Sometimes around noon the hearing was adjourned until after lunch. I didn’t think I could stand to hear more of such inhumanity, so I left. Outside the courtroom, I met Sringatin, chairperson of the Indonesian Migrant Workers Union in Hong Kong. She invited me to an event held by Indonesian migrant on Sunday, Nov. 6, and I agreed to attend it.
Sunday is a day off for most domestic migrant workers in Hong Kong, and they usually came to Victoria Park in Causeway Bay, a heavily built-up area on Hong Kong Island. This time, a few hundreds of Indonesian domestic workers gathered at a plaza in the middle of a shopping complex nearby the Park. They rented the area to celebrate the anniversary of one of their organizations, the League of Indonesian Migrant Workers (LIPMI).
There are about 150,000 Indonesian domestic workers in Hong Kong, the second biggest group after the Philippines, many of whom were women working as domestic helpers. They are well organized and active, forming 70 organizations with each of them hosting about 10 to 300 members.
On stage participants took turn showcasing their talents from singing, dancing, poetry reading and walking in kebaya (traditional Indonesian blouse). Passersby stopped to watch them perform.
Ren Anggun, a domestic worker and an activist, greeted us warmly. She just gave an interview with a New York Times reporter and we chatted briefly about the murder case and how it had been underreported by the media back home.
“They wrote it like this: ‘Oh, so migrant workers in Hong Kong turned into sex workers.’ What kind of angle is that? As migrant workers we feel stressed out and frustrated,” she said before excusing herself when a fellow migrant worker came sobbing and asked for a counseling on her case with her boss.
Sringatin said that few Indonesian media organization sent their reporters to cover the case in Hong Kong, possibly because the issue was deemed uninteresting. Of late, there had been some reports, yet the focus remains on either sensationalistic or the melodramatic aspects of the murder, she said.
“At first, the Indonesian media, unlike the media here, mostly focused on the victims’ profession (as sex workers). After the recent court hearing, they covered the way Jutting murdered the two, now that they realized how ruthless the murders were. Several media also reported about how Seneng and Sumarti were the breadwinners for their families,” Sringatin said.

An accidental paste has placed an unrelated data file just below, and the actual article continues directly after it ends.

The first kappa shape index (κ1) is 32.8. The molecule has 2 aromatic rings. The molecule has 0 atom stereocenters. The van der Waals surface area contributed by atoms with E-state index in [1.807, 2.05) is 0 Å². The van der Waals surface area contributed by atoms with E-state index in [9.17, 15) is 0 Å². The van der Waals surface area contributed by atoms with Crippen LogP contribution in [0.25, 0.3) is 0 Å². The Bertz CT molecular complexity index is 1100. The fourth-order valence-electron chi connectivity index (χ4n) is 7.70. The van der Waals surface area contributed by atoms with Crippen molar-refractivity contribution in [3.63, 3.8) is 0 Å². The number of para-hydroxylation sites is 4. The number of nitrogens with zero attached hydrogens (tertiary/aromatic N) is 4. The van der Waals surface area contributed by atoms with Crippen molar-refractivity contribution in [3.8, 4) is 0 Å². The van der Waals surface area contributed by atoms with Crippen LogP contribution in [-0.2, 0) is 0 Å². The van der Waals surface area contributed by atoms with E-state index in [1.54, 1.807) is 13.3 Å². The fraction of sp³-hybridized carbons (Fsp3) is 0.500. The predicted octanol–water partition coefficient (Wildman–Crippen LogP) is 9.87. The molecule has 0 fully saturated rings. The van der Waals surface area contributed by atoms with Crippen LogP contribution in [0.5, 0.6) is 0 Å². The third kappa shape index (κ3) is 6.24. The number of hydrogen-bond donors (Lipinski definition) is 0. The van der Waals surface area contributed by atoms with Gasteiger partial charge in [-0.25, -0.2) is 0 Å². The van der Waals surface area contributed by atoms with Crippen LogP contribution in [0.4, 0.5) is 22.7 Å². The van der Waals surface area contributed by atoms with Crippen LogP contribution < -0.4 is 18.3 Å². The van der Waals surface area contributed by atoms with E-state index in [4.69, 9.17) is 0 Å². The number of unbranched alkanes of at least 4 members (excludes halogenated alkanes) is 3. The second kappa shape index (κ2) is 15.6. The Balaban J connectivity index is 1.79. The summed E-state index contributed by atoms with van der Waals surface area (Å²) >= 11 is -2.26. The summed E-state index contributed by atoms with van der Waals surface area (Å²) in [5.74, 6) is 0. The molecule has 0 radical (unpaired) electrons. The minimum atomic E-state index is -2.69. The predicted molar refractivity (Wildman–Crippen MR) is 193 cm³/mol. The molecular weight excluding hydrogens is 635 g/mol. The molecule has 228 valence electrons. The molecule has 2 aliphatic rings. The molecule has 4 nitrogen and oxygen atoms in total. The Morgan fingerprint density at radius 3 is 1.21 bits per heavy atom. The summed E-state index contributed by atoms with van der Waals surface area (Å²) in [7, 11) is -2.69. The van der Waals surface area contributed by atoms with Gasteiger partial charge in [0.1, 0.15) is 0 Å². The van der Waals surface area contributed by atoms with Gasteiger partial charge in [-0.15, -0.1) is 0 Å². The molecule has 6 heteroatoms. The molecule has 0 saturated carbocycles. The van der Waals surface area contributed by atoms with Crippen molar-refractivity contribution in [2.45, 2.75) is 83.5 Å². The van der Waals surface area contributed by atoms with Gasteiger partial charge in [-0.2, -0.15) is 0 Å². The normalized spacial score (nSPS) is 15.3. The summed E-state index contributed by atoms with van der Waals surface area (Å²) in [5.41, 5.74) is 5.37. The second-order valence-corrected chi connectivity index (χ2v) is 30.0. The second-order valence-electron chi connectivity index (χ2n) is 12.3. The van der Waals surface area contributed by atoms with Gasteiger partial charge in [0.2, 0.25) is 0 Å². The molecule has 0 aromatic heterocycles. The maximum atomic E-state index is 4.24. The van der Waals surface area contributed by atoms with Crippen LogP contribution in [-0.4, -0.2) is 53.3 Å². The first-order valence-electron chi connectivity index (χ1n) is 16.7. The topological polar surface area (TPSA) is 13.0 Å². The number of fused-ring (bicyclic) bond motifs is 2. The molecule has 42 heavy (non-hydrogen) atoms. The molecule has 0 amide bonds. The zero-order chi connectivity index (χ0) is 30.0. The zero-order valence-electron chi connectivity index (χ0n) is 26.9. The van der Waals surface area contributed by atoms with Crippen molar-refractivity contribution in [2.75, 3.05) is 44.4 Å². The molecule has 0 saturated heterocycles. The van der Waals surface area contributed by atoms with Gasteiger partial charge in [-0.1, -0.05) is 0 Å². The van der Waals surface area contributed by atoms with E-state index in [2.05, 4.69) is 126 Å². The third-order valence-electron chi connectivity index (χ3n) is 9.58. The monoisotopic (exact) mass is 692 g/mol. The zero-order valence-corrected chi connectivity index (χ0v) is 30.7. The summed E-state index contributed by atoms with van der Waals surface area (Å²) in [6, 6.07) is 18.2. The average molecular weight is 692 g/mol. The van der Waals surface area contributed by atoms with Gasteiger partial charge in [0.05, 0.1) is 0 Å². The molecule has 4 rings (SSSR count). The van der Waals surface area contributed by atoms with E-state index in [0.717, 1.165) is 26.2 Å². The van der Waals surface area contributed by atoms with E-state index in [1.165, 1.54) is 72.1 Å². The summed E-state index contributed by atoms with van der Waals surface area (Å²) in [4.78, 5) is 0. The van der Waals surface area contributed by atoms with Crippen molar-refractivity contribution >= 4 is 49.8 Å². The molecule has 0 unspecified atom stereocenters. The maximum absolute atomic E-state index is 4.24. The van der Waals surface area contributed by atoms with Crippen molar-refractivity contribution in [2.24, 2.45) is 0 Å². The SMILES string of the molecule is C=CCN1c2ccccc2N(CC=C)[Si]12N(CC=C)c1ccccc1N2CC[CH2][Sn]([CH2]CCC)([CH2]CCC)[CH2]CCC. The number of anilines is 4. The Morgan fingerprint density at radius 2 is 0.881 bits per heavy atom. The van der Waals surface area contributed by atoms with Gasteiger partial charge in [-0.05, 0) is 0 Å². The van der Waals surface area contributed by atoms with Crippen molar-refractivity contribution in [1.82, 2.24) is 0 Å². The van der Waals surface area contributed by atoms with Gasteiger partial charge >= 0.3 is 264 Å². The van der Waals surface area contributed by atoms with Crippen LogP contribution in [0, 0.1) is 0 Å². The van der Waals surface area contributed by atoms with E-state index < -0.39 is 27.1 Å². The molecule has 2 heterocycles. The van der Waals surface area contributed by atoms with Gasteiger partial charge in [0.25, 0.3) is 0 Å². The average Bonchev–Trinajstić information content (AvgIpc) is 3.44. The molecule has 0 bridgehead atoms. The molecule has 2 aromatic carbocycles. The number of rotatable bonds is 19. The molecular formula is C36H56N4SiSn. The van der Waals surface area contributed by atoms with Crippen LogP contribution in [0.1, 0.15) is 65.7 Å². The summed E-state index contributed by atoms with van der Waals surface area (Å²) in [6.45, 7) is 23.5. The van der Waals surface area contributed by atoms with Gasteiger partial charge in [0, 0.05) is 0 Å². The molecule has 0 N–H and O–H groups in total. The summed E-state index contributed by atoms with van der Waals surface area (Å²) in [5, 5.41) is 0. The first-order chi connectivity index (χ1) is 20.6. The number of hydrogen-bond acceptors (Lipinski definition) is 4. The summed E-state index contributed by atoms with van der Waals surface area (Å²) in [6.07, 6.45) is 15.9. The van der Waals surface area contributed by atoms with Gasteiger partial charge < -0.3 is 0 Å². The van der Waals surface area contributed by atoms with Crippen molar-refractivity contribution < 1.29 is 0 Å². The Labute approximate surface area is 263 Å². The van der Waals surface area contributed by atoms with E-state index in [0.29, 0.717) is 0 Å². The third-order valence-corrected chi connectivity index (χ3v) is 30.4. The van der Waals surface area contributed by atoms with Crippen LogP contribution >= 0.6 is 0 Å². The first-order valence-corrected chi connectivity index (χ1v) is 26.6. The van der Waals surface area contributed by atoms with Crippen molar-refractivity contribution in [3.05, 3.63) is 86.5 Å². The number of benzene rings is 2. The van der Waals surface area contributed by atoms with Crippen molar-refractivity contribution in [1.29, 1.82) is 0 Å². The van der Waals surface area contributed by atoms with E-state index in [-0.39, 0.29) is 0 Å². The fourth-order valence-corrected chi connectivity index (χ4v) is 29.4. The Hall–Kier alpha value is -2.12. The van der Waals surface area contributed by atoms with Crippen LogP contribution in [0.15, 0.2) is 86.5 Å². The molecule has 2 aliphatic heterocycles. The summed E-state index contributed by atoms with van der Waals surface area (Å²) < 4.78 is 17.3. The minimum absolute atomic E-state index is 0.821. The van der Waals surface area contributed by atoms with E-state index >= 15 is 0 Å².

Last year, migrant workers sent $10.5 billion of their income to Indonesia, up 22 percent from the previous year. The money sent home is usually used to support their families and pay for the education of their children or younger siblings. The two victims were no different. Sumarti was a single mother with one young son and elderly parents, while Seneng paid for her diabetic mother’s medical treatment and her family’s new home.
Like many of their fellow migrant workers, Sumarti and Seneng faced economic hardship as domestic workers, who either owe money to employment agencies or want to earn more money because they were the breadwinners in their families back home. Their situations often lead them to take illegal routes, like selling food, doing extra domestic works or, in the case of Sumarti and Seneng, become sex workers.
“Apart from Sumarti and Seneng, there have been cases of Indonesian and Pakistani migrant workers who were murdered by their boyfriends. Migrant workers are prone to violence because they live in their employers’ houses, with salaries that are never raised. So migrant workers here would do anything to meet the needs of their families,” Sringatin said.
She cited the story of a migrant worker she once interviewed. The worker said she sent all the money she earned home to help pay for her child’s study in university, recalled Sringatin.
“If they send everything they earn, how do they pay for their other needs? They would have to find other ways to earn an income, but in Hong Kong they are not allowed to do anything other than domestic works. Their choice then is either to sell things illegally or find partners who can finance them. These make the migrant workers vulnerable to being taken advantage of by people like human trafficking syndicates or people like Rurik Jutting,” Sringatin said.
This is why whatever their statuses were – whether or not they are engaged in illegal professions – people like Sumarti and Seneng deserve to be protected, she said.